Fast forward many years to the cafe at the newly opened Lido. The drinks menu was as beautiful and innovative as the Lido itself, with pineapple and mint coolers or cucumber seltzers on offer to the thirsty swimmers and spectators alike. The standout drink was an almond pressé - a sweet, lemony fizz with a marzipan seam running through it. My friend Alice and I used to go there regularly, mainly just for the almond pressé as it was so unlike any drink we'd tried before. And then the fateful day arrived - the almond pressé was taken off the menu.

Here it is, recreated using homemade almond syrup from scratch. You can also buy almond syrup - look out for Monin orgeat syrup.

almond presse orgeat spritzer recipe | Oyster and Pearl blog

First, make a lemon syrup:

1 cup sugar
1 cup water
Juice of eight lemons

Put the sugar and water into a pan together and heat until the sugar dissolves.
Set aside, and add the juice once the syrup mixture has cooled a little.
Pour into a bottle, seal and store in the fridge.


To make the almond syrup (or 'orgeat' as it's known in the cocktail trade):

680g almonds
4 cups sugar
2 cups water
1 tbsp orange flower water

Toast the almonds in a large pan over medium-high heat, tossing frequently until fragrant, about 3 to 5 minutes. Transfer to a food processor and pulse until coarsely chopped. Add the almonds, sugar and water to a heavy saucepan over medium-high heat. Cook, stirring, until the sugar dissolves completely. Remove from the heat, cover and let stand for at least 12 hours. Strain repeatedly through muslin or coffee filters until the syrup is free from almonds and discard the solids. Add the orange blossom water, transfer to a bottle and store in the fridge.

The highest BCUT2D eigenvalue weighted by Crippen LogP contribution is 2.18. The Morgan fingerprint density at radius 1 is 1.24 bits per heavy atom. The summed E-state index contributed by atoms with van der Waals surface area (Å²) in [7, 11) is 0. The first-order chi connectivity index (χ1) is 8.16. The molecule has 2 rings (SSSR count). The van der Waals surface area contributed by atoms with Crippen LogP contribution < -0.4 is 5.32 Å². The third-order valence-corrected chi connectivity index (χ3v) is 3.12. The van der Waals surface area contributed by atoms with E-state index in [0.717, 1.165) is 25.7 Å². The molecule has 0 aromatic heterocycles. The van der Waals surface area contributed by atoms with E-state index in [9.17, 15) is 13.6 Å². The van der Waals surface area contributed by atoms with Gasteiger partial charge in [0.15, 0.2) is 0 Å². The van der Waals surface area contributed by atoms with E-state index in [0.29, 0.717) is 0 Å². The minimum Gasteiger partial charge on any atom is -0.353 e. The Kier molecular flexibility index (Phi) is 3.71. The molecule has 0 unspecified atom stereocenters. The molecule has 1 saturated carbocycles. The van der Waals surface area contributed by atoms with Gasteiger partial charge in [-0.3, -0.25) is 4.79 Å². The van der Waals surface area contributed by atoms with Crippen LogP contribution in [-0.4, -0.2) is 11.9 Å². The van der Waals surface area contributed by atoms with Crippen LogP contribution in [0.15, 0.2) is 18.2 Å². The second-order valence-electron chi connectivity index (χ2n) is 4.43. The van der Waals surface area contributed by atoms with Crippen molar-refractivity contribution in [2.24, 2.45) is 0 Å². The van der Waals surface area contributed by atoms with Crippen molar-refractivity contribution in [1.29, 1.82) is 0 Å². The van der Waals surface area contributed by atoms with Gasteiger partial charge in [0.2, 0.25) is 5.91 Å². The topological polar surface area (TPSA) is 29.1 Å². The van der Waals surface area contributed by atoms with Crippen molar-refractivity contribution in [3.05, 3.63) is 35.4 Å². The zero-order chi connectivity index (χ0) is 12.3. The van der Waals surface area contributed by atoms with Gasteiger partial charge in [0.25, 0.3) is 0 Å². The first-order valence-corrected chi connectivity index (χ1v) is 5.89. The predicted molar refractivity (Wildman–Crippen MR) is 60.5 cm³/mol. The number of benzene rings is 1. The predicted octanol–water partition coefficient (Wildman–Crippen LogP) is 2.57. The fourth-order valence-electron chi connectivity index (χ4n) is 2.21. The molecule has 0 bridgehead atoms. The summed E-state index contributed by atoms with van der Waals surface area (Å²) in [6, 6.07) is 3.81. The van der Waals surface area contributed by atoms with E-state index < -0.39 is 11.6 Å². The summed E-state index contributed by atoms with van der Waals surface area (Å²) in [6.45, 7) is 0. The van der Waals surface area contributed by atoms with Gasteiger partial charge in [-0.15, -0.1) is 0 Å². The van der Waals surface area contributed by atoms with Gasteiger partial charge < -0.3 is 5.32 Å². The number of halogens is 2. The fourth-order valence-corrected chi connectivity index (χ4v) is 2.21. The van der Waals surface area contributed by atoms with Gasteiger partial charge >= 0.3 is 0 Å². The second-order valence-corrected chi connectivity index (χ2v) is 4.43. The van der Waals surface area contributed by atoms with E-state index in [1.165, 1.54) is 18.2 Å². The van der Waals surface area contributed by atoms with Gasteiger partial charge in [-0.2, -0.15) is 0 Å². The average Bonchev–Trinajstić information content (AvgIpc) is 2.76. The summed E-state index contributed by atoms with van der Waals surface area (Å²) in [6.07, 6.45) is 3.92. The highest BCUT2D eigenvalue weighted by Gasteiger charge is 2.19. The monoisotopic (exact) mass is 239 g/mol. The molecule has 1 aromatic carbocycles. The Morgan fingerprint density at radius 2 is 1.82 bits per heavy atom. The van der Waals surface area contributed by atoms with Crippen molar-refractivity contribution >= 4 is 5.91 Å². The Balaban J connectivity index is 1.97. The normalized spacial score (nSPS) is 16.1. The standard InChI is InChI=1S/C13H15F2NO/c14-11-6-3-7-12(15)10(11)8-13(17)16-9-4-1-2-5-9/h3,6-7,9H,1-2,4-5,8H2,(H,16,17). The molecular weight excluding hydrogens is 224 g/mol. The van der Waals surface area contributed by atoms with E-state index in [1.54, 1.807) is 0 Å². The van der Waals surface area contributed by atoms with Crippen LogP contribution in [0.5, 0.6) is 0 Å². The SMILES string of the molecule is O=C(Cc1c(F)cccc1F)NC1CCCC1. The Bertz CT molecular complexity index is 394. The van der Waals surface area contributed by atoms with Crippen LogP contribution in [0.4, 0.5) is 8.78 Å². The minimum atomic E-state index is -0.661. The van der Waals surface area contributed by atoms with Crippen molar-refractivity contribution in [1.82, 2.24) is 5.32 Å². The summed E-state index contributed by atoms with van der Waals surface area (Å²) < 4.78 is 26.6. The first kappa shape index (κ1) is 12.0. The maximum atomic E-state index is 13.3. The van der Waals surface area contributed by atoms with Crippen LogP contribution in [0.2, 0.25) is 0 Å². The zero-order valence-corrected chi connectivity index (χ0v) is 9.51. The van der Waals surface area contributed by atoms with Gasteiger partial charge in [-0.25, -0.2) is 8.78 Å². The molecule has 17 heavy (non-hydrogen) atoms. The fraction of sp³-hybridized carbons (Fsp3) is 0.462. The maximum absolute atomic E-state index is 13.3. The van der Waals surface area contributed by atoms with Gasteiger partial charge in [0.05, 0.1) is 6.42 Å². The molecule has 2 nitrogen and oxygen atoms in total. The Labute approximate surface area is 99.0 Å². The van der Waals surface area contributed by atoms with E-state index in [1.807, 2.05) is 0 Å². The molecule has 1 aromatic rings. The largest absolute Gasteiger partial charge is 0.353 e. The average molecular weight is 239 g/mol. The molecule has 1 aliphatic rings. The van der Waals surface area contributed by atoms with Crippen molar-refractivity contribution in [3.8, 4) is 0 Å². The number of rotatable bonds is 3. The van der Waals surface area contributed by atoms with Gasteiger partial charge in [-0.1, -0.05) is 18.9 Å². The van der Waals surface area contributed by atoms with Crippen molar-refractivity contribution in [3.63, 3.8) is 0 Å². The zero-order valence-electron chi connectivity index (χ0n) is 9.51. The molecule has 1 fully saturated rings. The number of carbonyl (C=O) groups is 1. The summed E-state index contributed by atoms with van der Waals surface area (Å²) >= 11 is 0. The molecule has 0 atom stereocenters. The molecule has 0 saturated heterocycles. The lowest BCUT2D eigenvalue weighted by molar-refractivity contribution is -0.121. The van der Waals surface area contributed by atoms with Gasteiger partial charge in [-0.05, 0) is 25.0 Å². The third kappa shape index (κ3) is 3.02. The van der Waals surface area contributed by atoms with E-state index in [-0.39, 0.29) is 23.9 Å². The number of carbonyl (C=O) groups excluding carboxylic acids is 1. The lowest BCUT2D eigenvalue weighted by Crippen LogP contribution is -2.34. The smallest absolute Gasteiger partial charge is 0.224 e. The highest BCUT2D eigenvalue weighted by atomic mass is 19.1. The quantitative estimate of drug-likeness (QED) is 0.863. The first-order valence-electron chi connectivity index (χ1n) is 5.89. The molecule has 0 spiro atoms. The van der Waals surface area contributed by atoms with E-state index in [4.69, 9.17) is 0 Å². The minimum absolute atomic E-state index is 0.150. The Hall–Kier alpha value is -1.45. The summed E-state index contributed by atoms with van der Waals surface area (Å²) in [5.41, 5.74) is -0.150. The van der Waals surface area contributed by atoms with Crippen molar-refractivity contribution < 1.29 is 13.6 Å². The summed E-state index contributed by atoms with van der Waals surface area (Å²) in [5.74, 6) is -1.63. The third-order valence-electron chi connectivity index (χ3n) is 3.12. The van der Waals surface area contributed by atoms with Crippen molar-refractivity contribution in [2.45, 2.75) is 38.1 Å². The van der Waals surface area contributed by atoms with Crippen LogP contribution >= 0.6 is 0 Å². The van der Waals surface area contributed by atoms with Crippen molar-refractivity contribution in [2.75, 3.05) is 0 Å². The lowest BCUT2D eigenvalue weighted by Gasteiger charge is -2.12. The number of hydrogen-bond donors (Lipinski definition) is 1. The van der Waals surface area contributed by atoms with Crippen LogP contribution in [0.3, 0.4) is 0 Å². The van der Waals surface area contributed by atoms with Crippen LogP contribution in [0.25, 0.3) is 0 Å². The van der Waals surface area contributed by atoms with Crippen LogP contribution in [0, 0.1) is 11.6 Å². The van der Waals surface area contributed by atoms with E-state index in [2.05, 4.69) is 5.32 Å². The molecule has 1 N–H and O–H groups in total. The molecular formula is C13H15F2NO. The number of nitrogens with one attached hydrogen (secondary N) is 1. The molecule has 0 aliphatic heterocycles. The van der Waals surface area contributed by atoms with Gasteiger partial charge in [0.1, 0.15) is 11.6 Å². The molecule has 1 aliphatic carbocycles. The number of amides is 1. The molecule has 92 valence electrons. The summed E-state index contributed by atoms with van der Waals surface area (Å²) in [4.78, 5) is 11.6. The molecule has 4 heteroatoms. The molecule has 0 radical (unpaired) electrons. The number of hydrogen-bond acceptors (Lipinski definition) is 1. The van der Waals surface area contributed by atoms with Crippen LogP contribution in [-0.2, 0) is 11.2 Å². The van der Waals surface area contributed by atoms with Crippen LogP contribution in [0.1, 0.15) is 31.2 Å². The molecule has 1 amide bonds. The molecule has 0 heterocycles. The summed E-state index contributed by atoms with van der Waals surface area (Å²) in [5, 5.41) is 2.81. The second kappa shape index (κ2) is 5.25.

To make the almond pressé:


Fill a glass with ice cubes.
Pour over 50ml almond syrup and 75ml lemon syrup.
Top with soda water, garnish with mint leaves and slices of lemon.

Cheers! Here's to almonds :)

And, for the perfect cocktail hour snack, try this Bloody Mary almonds recipe.

almond presse orgeat spritzer recipe | Oyster and Pearl blog


Read the previous Snack Happy Challenge post and recipes here.

This is a sponsored post.

Review: Timbrell's Yard, Bradford on Avon











There is something about a train journey that fascinates small children. The excitement builds on the way to the station, luggage to be negotiated, tickets bought, and platforms located. And when the train pulls into the station… well, the thrill is just too much. The best train journeys with small children are short ones, however, as the novelty of the question ‘is this our stop?’ can wear off after a while.

Bristol to Bradford on Avon is about the perfect distance to go when outnumbered by two small, overexcited boys. At the end of the May half term week we headed to Wiltshire for a night away from the city. As we hopped off the train onto the platform we decided to follow our nose to the hotel, which turned out to be a very quick walk. Left and left again and we arrived at Timbrell’s Yard.

Open for just nine weeks, Timbrell’s Yard has the feel of a country pub that’s been there forever, the big sandstone facade standing straight and tall overlooking the river. Newness could be felt in the interior design, just modern enough to feel special, just traditional enough to feel in keeping with the picturesque country setting.